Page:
Camp, at times, made me so happy and proud to be Jewish. Friday night and Saturday afternoon singing, whether the song was related to Judaism/in Hebrew or not was a wonderful experience that I will treasure. Seeing everyone stood up, swaying and singing along gave me goosebumps and I looked forward to it every week. I enjoyed services, though the kids were often restless and only wish we were given more of an education into what the services and prayers meant/why we were saying them. Save for the occasional announcement and English translation in the Siddurs, which offers no reason behind the prayers, no such education seemed forthcoming, which I thought was a shame.

I had a meeting with the assistant director shortly before the end. I expressed to her my deep regret at how camp ended and that when I came to write this inevitable blog post it would not be solely positive. There are things I can ignore, things I did ignore. There are some that made me very unhappy, both because I felt they were not right but also because they tainted my opinion of camp. I expressed these to the assistant director in my meeting, in a letter to the director himself, to the head of the Cohen Camp Foundation and in an online, external survey I had to submit at the request of the camp. Those who know me may not be surprised to hear my letter to the director totalled some 8 pages. I need not go through everything here. A few things upset me the most. First, that I felt the director either refused to listen or did not care about what counsellors had to say, complaints they may have had and opinions they wanted to offer. Not necessarily because he genuinely did not care but rather because they way he dealt with these things made it seem like he did not care, which is just as bad. He openly admitted he could not handle confrontation. This is not a quality desirable in a leader and left me, on numerous occasions, feeling alienated, irrelevant and ignored. At the time of writing, I have had no response to my letter, which I hope is simply because he has not had the time to read it yet. Given one of my complaints was about not even receiving an acknowledgement of receipt of a letter I wrote whilst at camp, I hope to receive one this time. Second, that there were times I felt camp neglected its duty of care towards campers and counsellors. The most obvious, though there are too many examples, was the first time that nuts were allowed onto a nut-free camp (this happened on two separate occasions that I knew of). The reaction I received was one of apathy and, "well, what do you want me to do about it?". I was shocked that something so important could be so ignored. Finally, that the bond to camp returning staff members have is being exploited. For Americans, they cannot just go to another camp - they grew up at Camp Tel Noar - and I felt, at times, that their service to camp was assumed and exploited.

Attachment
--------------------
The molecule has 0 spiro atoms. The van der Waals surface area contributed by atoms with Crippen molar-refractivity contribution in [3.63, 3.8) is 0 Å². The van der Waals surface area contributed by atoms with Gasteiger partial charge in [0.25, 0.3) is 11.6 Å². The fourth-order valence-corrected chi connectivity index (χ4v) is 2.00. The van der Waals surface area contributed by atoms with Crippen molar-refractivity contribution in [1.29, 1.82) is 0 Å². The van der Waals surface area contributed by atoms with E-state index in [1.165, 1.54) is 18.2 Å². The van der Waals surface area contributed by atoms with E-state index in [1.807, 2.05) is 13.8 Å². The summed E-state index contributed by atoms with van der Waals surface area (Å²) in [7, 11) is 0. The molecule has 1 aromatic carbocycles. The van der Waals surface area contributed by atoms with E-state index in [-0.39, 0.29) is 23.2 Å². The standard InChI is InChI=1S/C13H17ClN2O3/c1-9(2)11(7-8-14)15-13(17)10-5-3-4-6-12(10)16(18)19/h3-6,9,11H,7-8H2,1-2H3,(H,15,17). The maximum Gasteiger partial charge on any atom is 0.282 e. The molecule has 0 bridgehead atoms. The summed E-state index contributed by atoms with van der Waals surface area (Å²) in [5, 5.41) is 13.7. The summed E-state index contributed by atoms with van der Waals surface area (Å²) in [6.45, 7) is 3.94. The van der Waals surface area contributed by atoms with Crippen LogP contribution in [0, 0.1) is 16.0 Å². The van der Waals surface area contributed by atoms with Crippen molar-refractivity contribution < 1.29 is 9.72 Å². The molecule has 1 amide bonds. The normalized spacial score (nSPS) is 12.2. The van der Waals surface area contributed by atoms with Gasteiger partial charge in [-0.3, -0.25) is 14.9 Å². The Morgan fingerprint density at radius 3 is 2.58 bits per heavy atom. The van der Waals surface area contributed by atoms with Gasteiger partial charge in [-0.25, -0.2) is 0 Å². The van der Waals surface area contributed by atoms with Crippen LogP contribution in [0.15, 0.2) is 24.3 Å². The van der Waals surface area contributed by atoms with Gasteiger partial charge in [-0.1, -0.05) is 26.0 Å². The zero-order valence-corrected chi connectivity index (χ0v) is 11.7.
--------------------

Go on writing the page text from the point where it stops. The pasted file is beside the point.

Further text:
Despite everything, I still miss camp. I don't miss decisions that were made or how it made me feel towards the end. I don't miss the way things were run or the direction I think it was heading. It upsets me how it ended, that my experience was soured but the more distance I have from camp, the more I miss "it" and what is truly important to it. I miss the kids, how wonderfully entertaining they were. I miss my co-counsellors with whom I forged great relationships. I miss other counsellors and members of staff with whom I become friends in such a short space of time. I miss running activities, getting kids to shower, story time, having cake for breakfast on Saturday and instantly regretting it. I miss my choice between carbs and cheese before ultimately always picking salad. I miss colour war, making jokes about missing letters and how Americans have ruined English. I miss a lot of things that make camp what camp is - a special, unique place to spend your summer. So thank you Camp Tel Noar. I am sorry I am unlikely to be back with you next summer, but I had an amazing, valuable and rewarding time that I am grateful for and will treasure.